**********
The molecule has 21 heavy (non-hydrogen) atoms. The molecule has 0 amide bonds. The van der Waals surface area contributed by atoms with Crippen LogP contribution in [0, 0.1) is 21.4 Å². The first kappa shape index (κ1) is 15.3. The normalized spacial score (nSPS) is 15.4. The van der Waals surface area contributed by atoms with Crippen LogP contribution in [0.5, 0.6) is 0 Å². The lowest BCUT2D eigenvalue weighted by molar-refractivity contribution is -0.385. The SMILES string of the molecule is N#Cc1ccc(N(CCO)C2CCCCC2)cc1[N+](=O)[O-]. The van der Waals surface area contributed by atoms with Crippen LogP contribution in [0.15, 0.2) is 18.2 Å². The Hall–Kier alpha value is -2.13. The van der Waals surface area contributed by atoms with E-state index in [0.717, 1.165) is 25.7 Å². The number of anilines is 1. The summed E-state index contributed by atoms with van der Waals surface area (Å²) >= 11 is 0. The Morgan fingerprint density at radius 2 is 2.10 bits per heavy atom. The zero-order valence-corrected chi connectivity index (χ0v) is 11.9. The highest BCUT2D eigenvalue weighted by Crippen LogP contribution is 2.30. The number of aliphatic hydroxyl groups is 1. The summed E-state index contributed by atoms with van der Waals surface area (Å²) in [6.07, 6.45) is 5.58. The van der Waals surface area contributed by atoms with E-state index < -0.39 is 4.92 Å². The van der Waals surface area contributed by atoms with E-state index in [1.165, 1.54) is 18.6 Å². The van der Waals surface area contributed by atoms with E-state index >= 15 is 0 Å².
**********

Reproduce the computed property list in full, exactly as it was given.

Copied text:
The molecule has 21 heavy (non-hydrogen) atoms. The molecule has 0 amide bonds. The van der Waals surface area contributed by atoms with Crippen LogP contribution in [0, 0.1) is 21.4 Å². The first kappa shape index (κ1) is 15.3. The normalized spacial score (nSPS) is 15.4. The van der Waals surface area contributed by atoms with Crippen LogP contribution in [0.5, 0.6) is 0 Å². The lowest BCUT2D eigenvalue weighted by molar-refractivity contribution is -0.385. The SMILES string of the molecule is N#Cc1ccc(N(CCO)C2CCCCC2)cc1[N+](=O)[O-]. The van der Waals surface area contributed by atoms with Crippen LogP contribution in [0.15, 0.2) is 18.2 Å². The Hall–Kier alpha value is -2.13. The van der Waals surface area contributed by atoms with E-state index in [0.717, 1.165) is 25.7 Å². The number of anilines is 1. The summed E-state index contributed by atoms with van der Waals surface area (Å²) >= 11 is 0. The Morgan fingerprint density at radius 2 is 2.10 bits per heavy atom. The zero-order valence-corrected chi connectivity index (χ0v) is 11.9. The highest BCUT2D eigenvalue weighted by Crippen LogP contribution is 2.30. The number of aliphatic hydroxyl groups is 1. The summed E-state index contributed by atoms with van der Waals surface area (Å²) in [6.07, 6.45) is 5.58. The van der Waals surface area contributed by atoms with E-state index < -0.39 is 4.92 Å². The van der Waals surface area contributed by atoms with E-state index in [1.165, 1.54) is 18.6 Å². The van der Waals surface area contributed by atoms with E-state index >= 15 is 0 Å².